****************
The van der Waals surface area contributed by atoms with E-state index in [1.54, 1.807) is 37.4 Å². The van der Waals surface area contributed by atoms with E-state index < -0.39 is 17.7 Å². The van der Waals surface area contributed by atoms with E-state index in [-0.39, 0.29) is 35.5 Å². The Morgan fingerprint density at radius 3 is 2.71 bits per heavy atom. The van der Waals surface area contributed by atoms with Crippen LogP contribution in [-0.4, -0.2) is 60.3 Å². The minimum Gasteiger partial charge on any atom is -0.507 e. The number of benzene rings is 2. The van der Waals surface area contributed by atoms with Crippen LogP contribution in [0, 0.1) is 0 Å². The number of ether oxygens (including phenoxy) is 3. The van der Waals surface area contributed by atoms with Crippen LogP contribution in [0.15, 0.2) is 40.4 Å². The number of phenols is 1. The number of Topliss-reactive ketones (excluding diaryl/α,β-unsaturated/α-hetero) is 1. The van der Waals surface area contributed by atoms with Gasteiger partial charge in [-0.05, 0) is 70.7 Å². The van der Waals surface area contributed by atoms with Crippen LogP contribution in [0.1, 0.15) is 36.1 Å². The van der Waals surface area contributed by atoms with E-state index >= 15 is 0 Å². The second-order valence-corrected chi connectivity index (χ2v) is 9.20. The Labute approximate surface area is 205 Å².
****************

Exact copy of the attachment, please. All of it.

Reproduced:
The van der Waals surface area contributed by atoms with E-state index in [1.54, 1.807) is 37.4 Å². The van der Waals surface area contributed by atoms with E-state index < -0.39 is 17.7 Å². The van der Waals surface area contributed by atoms with E-state index in [-0.39, 0.29) is 35.5 Å². The Morgan fingerprint density at radius 3 is 2.71 bits per heavy atom. The van der Waals surface area contributed by atoms with Crippen LogP contribution in [-0.4, -0.2) is 60.3 Å². The minimum Gasteiger partial charge on any atom is -0.507 e. The number of benzene rings is 2. The van der Waals surface area contributed by atoms with Crippen LogP contribution in [0, 0.1) is 0 Å². The number of ether oxygens (including phenoxy) is 3. The van der Waals surface area contributed by atoms with Crippen LogP contribution in [0.15, 0.2) is 40.4 Å². The number of phenols is 1. The number of Topliss-reactive ketones (excluding diaryl/α,β-unsaturated/α-hetero) is 1. The van der Waals surface area contributed by atoms with Gasteiger partial charge in [-0.05, 0) is 70.7 Å². The van der Waals surface area contributed by atoms with Crippen LogP contribution in [0.1, 0.15) is 36.1 Å². The van der Waals surface area contributed by atoms with E-state index >= 15 is 0 Å². The second-order valence-corrected chi connectivity index (χ2v) is 9.20. The Labute approximate surface area is 205 Å².